405. Aide-Mémoire From the New Zealand Embassy1


Further to the discussions last week between the Prime Minister of New Zealand and the President of the United States and the Secretary of Agriculture on the subject of United States meat imports,2 the New Zealand Embassy takes this opportunity of presenting the following views to the United States Administration.

While overall meat production in the United States is rising, there is already evidence of an inadequate supply of manufacturing quality beef. It has been estimated that United States production of this kind of meat will decline by over 150 million pounds from the 1968 level during 1969, 1970 and 1971. Simply to maintain supply to satisfy the consumer demand for the normal annual increase of 2-1/2 per cent would require additional imports of between 150 million and 200 million pounds a year. If, in those circumstances, imports are not allowed to supplement domestic production, the result will be severe price increases for meat products of a kind—hamburgers, frankfurters, etc.—particularly consumed by lower income families, or, conceivably, the rapid development of meat substitutes.

As we see it, there is no serious prospect of this deficit in supplies being filled by increased production in the United States. The dairy herd—a major domestic source of manufacturing quality meat in the past—continues to decline and milk cow numbers in the United States are at the lowest level since 1887. The production in the United States of other lean grass-fed beef comparable to the imported product also continues to decrease.

Exporting countries, however—New Zealand and Australia in particular—can supply increased quantities of manufacturing meat at reasonable prices, and access to the United States market for this product is vital to the future of our cattle industries.

In New Zealand’s view these considerations add up to a strong case for improved provision for imports of manufacturing quality meat into [Page 1008] the United States. There are several ways in which this could be achieved; for example, by repeal of the 1964 Meat Import Act. In the immediate situation there is scope for increasing the quantity of meat which could be imported under the voluntary restraint arrangement and the New Zealand authorities urge that this possibility be carefully examined.

The New Zealand authorities note that some livestock and meat prices (at wholesale level) have declined in recent weeks. Analysis of the situation shows that these reductions have been for cattle and meat of feeder and choice grades, i.e. high quality table meat. At the same time, however, prices for canner and cutter grade cattle, and boneless meat for manufacturing, have remained at or near earlier high levels, confirming continued high demand and a shortage of this type of meat.

Pending a decision on the level of imports to be permitted in 1969, the New Zealand authorities are most concerned that the Administration take every necessary step to ensure that other suppliers do not exceed the restraint levels of the voluntary arrangement. The Embassy recalls that in its Note of 27 December 1968, notifying its acceptance of the arrangement,3 the New Zealand Government set down its view that it would feel free to reassess its position should the situation develop where the intent of the restraint programs was being frustrated by the actions of any other exporting country.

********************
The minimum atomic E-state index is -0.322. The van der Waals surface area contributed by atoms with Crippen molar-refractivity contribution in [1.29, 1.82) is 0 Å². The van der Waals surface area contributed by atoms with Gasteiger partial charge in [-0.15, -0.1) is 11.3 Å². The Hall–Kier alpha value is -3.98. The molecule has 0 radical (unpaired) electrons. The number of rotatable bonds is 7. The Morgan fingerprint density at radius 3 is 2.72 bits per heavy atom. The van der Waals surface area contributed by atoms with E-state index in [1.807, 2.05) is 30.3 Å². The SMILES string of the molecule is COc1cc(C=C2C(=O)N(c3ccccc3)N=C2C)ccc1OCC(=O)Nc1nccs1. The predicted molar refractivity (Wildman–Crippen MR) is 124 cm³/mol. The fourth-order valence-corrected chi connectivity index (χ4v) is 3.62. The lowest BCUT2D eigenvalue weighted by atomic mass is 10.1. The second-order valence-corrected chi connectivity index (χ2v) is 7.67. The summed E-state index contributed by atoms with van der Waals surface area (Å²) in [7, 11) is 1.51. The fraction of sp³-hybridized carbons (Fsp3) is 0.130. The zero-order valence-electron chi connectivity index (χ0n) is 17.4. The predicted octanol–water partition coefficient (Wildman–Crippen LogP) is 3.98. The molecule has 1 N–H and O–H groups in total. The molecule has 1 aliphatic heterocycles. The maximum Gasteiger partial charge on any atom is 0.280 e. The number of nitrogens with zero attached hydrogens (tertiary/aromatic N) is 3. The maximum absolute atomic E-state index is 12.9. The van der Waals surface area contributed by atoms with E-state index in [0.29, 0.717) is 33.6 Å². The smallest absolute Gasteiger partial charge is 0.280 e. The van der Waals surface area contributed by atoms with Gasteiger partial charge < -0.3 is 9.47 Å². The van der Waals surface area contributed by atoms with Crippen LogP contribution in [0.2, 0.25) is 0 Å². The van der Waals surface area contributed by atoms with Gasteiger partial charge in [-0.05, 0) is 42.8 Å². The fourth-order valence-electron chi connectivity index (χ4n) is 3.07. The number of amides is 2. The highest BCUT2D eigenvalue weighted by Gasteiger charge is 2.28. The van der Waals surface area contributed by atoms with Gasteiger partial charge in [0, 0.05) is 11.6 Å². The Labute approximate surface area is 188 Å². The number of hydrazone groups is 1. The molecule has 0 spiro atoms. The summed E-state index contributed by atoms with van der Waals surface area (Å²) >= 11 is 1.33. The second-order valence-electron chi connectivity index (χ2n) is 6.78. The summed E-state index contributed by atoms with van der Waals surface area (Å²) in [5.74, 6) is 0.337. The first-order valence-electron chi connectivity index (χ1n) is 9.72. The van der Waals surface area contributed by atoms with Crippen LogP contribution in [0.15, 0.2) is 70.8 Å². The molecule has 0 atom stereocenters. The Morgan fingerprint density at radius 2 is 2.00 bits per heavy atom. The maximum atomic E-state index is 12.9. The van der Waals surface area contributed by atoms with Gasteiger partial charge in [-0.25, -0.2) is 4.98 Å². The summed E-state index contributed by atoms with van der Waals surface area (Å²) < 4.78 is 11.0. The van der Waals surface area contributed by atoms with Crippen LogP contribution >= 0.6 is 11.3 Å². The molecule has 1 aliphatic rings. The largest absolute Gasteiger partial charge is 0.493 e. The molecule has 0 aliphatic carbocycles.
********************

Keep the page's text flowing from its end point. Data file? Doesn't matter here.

The Embassy takes this opportunity also to underline the expectation of the New Zealand Government that the Administration will reallocate to the four countries which signed bilateral agreements on meat with the United States in 1964, the expected shortfall in supplies of meat from Canada. The New Zealand authorities are disturbed to learn of the view which has been expressed in some sections of the Administration that a net shortfall only will be reallocated. In New Zealand’s view such an approach would be entirely contrary to the understandings reached in December 1968. It would mean that supplying countries which did not choose, or were not able, to carry out their undertakings, would be placed in a favorable position of the disadvantage of other suppliers, including New Zealand, which were living up to the undertakings entered into. New Zealand regards the December commitment on shortfalls to mean any estimated shortfall from any supplier would be reallocated and it expects the Administration to reach its determination accordingly.

Looking ahead to 1970, the New Zealand authorities would hope that the United States Administration will see its way clear to finding ways of improving access to the market. In the absence of any other satisfactory [Page 1009] arrangement, New Zealand would prefer, however, to see continuation of the voluntary restraint arrangement with New Zealand’s share of the market fully reflecting our position as a traditional supplier. If, in any event, mandatory quotas came to be triggered or otherwise brought into effect, New Zealand is most concerned that full account be taken in the determination of market shares of its place in the market before the 1964 law was enacted.

  1. Source: National Archives, Nixon Presidential Materials, White House Central Files, Houthakker, Box 17, Meat: Australia/NZ. No classification marking. The aide-mémoire was presumably delivered to the Department of State. A covering note on New Zealand Embassy stationery reads: “With the compliments of the Minister (Commercial)” followed by Gordon R.J. Hope’s handwritten initials.
  2. Prime Minister Holyoake met with President Nixon, Kissinger, and Hardin from 10:47 a.m. to 12:08 p.m. on September 16, and was the guest of honor at a White House dinner that evening. (Ibid., President’s Daily Diary)
  3. Not further identified.